allegations against honest working people who are trying to earn a 
living in various industrial plants, all of whom are probably loyal 
citizens. 

I do not think that the way in which these kinds of hearings have 
been conducted is fair. It was printed in the Baltimore press and 
promised that witnesses would be fired from their jobs on the basis 
of libel-free evidence. That is the way the Baltimore Sun put it, 
which, to me, is slander covered by congressional immunity. 

I don't think these hearings are a fair type of hearings. 

Mr. DoTLE. Of course, I realize that when you make that sort of 
a statement, you anticipated an opjoortunity to make that sort of a 
statement. 

In other words, you are now glad that you have had that oppor- 
tunity to make that statement, because I realized from your other 
testimony — at least I feel from your other testimony — that it was 
your considered opinion before you came in the room. 

I am glad you got that off your chest. 

But now may I say this to you, Mr. Wood — 

Mr. Chairman, I feel the privilege and the obligation of saying to 
this young man just this : 

This committee is not trying to destroy organized labor, or your 
union. We have no antipathy toward them. For instance, I, as 
a Member of Congress, am always supported in southern California 
by conservative AFL unions and by conservative CIO unions. I am 
not ashamed of that. I believe in organized labor. 

I think all of us believe in collective bargaining, and the necessity 
of it. 

I make that statement to you because I can see from your testimony 
that you are prejudiced by what you have read. You have not the 
facts nor the truth before you. I don't want you to go out of this 
room as a decorated veteran without it being prettly clearly pointed 
out to you that you have been misinformed as to wliat this committee 
is trying to do. 

I can understand the sources from which you get that information, 
and those dirty lies. 

Now, may I just call your attention to the section of the law under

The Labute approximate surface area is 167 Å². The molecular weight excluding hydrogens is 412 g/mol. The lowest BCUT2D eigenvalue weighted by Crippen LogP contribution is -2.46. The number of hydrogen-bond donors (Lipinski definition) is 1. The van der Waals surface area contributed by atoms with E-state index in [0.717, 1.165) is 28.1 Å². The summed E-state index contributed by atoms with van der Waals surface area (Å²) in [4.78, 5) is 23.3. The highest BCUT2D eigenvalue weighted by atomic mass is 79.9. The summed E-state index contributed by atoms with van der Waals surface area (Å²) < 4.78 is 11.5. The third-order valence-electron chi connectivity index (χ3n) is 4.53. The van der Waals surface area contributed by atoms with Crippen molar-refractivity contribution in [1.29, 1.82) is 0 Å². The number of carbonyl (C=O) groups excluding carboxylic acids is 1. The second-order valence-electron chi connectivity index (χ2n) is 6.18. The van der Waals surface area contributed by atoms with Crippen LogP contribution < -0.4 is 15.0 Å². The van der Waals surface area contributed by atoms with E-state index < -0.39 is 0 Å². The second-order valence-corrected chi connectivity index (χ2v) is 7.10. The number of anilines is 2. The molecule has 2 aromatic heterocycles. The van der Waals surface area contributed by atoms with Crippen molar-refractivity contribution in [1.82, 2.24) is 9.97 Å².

which we function ? 

One of our duties, assigned by the United States Congress, which 
is your Congress, states that we shall investigate the diffusion within 
the United States of subversive and un-American propaganda that is 
instigated from foreign countries, or within our own country. 



COMMUNIST ACTIVITIES IN BALTIMORE DEFENSE AREA 839 

Now, may I ask you what is your own definition of "subversive 
conduct," as you understand, say, Webster's definition ? 

(The witness conferred with his counsel.) 

Mr. Doyle. May I state for your help in understanding my ques- 
tion that, as I understand it, the definition of Webster of "subversive" 
means to destroy, to undermine. Therefore, Ave are undertaking, as 
part of our assignment to investigate the people or groups who intend 
to destroy our constitutional form of government. 

Have you any objection to us doing that? That is our assignment, 
sir. Don't you want us to perform our duty under the law ? 

Witness Wood. I will answer by saying that I want you to perforai 
your duty under the law. 

Mr. DoTLE. Well that is our duty, the express language under the 
law. 

Would you favor us doing any less than 100 percent of our duty, 
or less than a 100-percent job in trying to uncover people, or groups 
who are interested directly or indirectly in destroying our form of 
government. 

Do I understand that that is your position, that you criticize this 
committee for doing that ? 

Witness Wood (after conferring with counsel). I have already 
expressed my objections to the method by which the committee has 
conducted the inquiry. It is attacking working people. It is attempt- 
ing to set up a blacklist and get people fired from their jobs. That 
is certainly not in my mind combating this word which you say "sub- 
version." 

Mr. Doyle. Well, now, may I just state to you in closing, Mr. 
Wood — and I feel perhaps I have taken more of your time, and of the 
committee's time than I should have — but you are a young man and 
a decorated veteran, and therefore, sir, your relationship to the coun- 
try is quite distinct, and I hope you appreciate that it is. It is quite 
different and quite distinct from the average man who served in the